Procedural Information BulletinNo. 117

for the sitting period 25 August-4 September 1997

8 September 1997


In its 67th report, presented on 3 September, the Privileges Committee found that a contempt had been committed by the taking of legal action against a person for provision of information by the person to a senator for use in proceedings in the Senate. The committee found that the legal action was taken primarily to punish the person for giving information to a senator for the purpose of its use in Senate proceedings.

This report is highly significant in identifying circumstances in which the provision of information to a senator may be protected by the Senate's contempt jurisdiction. While the report provides an analysis of the relevant issues, it refrains from expressing any view about whether the provision of information to a senator, in these or other circumstances, is also protected against legal action by the law of parliamentary privilege, so that a court would dismiss such an action on the basis of that law.

The committee did not recommend any penalty against the offender, but recommended that the Senate allow the legal proceedings to take their course.

The committee found that related legal proceedings, actual or threatened, against other persons and against the senator concerned did not constitute contempts.

On 4 September the committee received another reference from the Senate raising similar issues. Documents laid before the Senate by the President contain a complaint by an academic that a university has initiated disciplinary proceedings against him because of his communication of information to a senator who subsequently laid that information before the Senate.


The President also tabled, on 25 August, documents relating to a request by the parliamentary committee of the Queensland Parliament which oversees the Criminal Justice Commission in that state, that the Senate investigate a statement made to a Senate committee by the Criminal Justice Commission. The Queensland committee had proposed to investigate this statement itself but was advised, correctly, that it could not inquire into the truth of a statement made to a Senate committee because that statement was the subject of federal parliamentary privilege, preventing any court or tribunal, including a state parliamentary committee, from inquiring into it.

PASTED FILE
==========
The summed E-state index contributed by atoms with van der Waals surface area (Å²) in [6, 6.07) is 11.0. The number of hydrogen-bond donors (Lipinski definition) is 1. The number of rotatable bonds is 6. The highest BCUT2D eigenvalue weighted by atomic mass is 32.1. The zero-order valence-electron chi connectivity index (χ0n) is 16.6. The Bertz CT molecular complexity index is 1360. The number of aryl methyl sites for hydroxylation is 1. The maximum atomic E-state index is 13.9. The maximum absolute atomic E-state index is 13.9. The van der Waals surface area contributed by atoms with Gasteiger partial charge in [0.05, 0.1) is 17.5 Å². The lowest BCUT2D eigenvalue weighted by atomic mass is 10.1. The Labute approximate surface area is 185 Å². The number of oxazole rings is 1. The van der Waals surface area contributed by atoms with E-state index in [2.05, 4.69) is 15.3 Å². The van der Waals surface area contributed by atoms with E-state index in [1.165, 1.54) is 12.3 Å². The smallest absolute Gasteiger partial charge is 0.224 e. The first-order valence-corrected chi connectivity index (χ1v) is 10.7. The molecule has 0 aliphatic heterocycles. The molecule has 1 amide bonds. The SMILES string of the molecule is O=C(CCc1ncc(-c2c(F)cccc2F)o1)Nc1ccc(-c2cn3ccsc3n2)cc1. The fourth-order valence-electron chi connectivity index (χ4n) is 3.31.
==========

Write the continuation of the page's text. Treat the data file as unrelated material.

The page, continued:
In response to the Queensland committee's request, the President had suggested that the committee inquire into the facts and circumstances referred to in the statement rather than the truth of the statement itself, but the Queensland committee was not willing to follow this course and pressed its request for an inquiry by the Senate.

At the end of the sitting fortnight no action had been taken in the Senate on the Queensland committee's request.


The Productivity Commission Bill 1997 and a related bill, which are designed to restructure advice to government on industry matters, were rejected by the Senate at the 3rd reading on 3 September after they had been extensively amended in committee of the whole. The vote indicated a view on the part of the majority of the Senate that, notwithstanding the acceptance by the government of several amendments, the bills were still unacceptable.

On the following day the government gave notice of a motion to revive the bills at the 3rd reading, indicating that some compromise may yet be reached.